As a potential next step for the Ottawa River, we recommend assessing a suitable location for a ladder at the Carillon Generating Station over the next 1-2 migration seasons coupled with a commitment to providing passage the following year. Studies conducted by Hydro QC and Milieu Inc. in 2001 and 2010 revealed that more elvers approach the southern turbines than northern ones; however, shorelines, the shipping canal, and the spillway were not assessed. It is reasonable to delay installing a permanent ladder until such assessments are completed; however, free passage should be provided by the 2019 migration season. Consideration should be given to translocating elvers captured during such assessments above the Carillon Generating Station. Continue reading
For Immediate Release
Conservation organizations call for end to delays in implementing recovery actions for endangered American Eel
Wabagishik Rapids – Vermilion River
MEDIA RELEASE: For Immediate Release: 13 July 2016
10 Ontario Rivers Protected from 19 Hydroelectric Projects
SUDBURY: The Ontario Rivers Alliance (ORA) is celebrating a major victory in the protection of 10 Ontario rivers that have been under threat from 19 proposed hydroelectric projects. Actions taken by the ORA and its members have led to what was considered to be impossible – the termination of 19 Feed-in-Tariff (FIT) Contracts.
In 2011, ORA came into being to address a rash of 87 proposed hydroelectric proposals initiated under the Green Energy Act. The offer of generous incentives to produce power during peak demand hours had proponents rushing to claim access to falls and rapids on rivers all across the province. The number of proposals to actually receive FIT Contracts was soon reduced to 41, and of those, Xeneca Power Development Inc. had secured 19 contracts for projects involving 23 Crown sites on 10 Ontario rivers. Continue reading
Help Save the American Eel
The American Eel of eastern Canada was recently designated as a threatened species by COSEWIC because of a dramatic decline in the species’ abundance over a substantial portion of its range, and as a result of ongoing threats that constrain recovery. The Department of Fisheries and Oceans is conducting a Survey to ask for your comments and suggestions regarding the possible ecological, cultural, and economic impacts of listing or not listing this species under SARA.
Please help save the American Eel by completing the Survey located here before the deadline of 18 March 2016.
ORA has recommended: Continue reading
ORA’s report, Hydro Impacts 101: The Trade-offs, identifies some of the environmental impacts that can and do occur at dams and waterpower facilities. It will become clear that waterpower is seldom clean or green, and that some rivers should not be dammed at all. In addition, this Report recommends some ways of reducing the impacts, and of improving the regulatory process for waterpower in Ontario. Read our report here…. Continue reading
For Immediate Release: 5 November 2015
Hydro Impacts 101 – The Trade-offs
Significant environmental damage from hydroelectric power generation has been ongoing for many decades in Ontario and in other locations throughout the world, yet the public has been led to believe that it provides a clean and green source of energy because there is no smoke, no ash, and no radiation. Indeed, some mistakenly think that all hydro contributes positively to the climate change issue. “This report will help to set the record straight on just how clean and green waterpower really is”, said Linda Heron, Chair of the Ontario Rivers Alliance (ORA). Continue reading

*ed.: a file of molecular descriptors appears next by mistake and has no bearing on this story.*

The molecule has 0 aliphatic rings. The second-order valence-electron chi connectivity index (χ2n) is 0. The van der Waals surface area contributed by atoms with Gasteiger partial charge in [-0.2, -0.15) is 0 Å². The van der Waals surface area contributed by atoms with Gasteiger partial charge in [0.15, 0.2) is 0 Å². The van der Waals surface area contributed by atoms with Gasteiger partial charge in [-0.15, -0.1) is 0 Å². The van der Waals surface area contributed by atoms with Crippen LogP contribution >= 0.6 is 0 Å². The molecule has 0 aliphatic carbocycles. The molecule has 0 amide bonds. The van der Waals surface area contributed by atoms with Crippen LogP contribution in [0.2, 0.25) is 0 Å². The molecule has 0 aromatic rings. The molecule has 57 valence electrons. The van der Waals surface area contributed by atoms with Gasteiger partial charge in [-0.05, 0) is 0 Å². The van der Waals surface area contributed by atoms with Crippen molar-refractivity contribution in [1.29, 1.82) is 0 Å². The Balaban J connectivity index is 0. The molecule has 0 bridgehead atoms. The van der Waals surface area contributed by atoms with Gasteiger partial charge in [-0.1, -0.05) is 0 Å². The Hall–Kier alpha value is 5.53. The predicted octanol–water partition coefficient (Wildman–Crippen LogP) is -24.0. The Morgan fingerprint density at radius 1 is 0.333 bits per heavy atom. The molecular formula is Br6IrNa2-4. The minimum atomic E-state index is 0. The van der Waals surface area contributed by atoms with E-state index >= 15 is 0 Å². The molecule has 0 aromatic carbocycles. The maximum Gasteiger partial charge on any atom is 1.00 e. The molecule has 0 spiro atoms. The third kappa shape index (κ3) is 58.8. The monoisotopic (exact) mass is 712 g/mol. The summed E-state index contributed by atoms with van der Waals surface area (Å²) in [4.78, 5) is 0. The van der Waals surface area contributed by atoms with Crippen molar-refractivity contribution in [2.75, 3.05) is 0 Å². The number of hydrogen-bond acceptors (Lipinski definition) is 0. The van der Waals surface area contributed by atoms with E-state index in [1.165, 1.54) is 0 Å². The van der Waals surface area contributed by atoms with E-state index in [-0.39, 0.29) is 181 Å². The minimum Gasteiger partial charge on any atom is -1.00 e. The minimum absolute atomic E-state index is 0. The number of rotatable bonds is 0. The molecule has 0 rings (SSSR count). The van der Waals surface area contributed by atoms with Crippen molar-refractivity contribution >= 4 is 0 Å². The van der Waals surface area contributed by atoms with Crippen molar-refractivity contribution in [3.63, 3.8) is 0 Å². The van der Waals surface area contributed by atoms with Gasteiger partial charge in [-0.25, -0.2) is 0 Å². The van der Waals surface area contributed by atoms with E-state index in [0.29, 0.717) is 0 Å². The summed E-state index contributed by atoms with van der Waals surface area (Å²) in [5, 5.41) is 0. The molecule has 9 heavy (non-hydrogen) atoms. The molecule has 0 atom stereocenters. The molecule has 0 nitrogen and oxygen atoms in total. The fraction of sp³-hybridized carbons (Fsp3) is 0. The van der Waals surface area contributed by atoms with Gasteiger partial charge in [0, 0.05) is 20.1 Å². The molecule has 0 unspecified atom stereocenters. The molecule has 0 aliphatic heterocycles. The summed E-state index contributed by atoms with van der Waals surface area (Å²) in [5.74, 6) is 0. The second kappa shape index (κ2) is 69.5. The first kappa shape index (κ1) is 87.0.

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The Demise of American Eel in the Upper St. Lawrence River, Lake Ontario, Ottawa River and Associated Watersheds: Implications of Regional Cumulative Effects in Ontario
Abstract.—American Eel mortality has increased substantially over the past century due largely to significant cumulative effects of fishing and fish passage through hydro-electric turbines across their range. Nowhere has this been more pronounced than in waters of the St. Lawrence River, Lake Ontario, Ottawa River and associated watersheds. We illustrate this by examining the cumulative effects of hydroelectric facilities on eels migrating downstream through the Mississippi River and Ottawa River, and outline further impacts eels encounter en route to spawn in the Sargasso Sea. The probability of a mature female eel surviving its emigration through the Mississippi and Ottawa River to the upper St. Lawrence River is estimated to be as low as 2.8% due to turbine mortalities alone (2.8–40%). Mortality risk increases as the eel attempts to run the gauntlet of fisheries in the lower St. Lawrence River and the probability of out-migration survival is estimated to be as low as 1.4%. Some mortalities could be mitigated through improved application of existing laws, development of policy requiring consideration of cumulative effects and improved integration among program areas responsible for sustainable management of fisheries, biodiversity, dams and hydro-electric facilities. We recommend changes to policy, procedures and internal organizational structures provided with clear directions, and call for increased accommodation of Aboriginal perspectives.
MacGregor, R., T. Haxton, L. Greig, J. M. Casselman, J. M. Dettmers, W. A. Allen, D. G. Oliver, and L. McDermott. 2015. The demise of American Eel in the upper St. Lawrence River, Lake Ontario, Ottawa River and associated watersheds: implications of regional cumulative effects in Ontario. Pages 149–188 in N. Fisher, P. LeBlanc, C. A. Rose, and B. Sadler, editors. Managing the impacts of human activities on fish habitat: the governance, practices, and science. American Fisheries Society, Symposium 78, Bethesda, Maryland.
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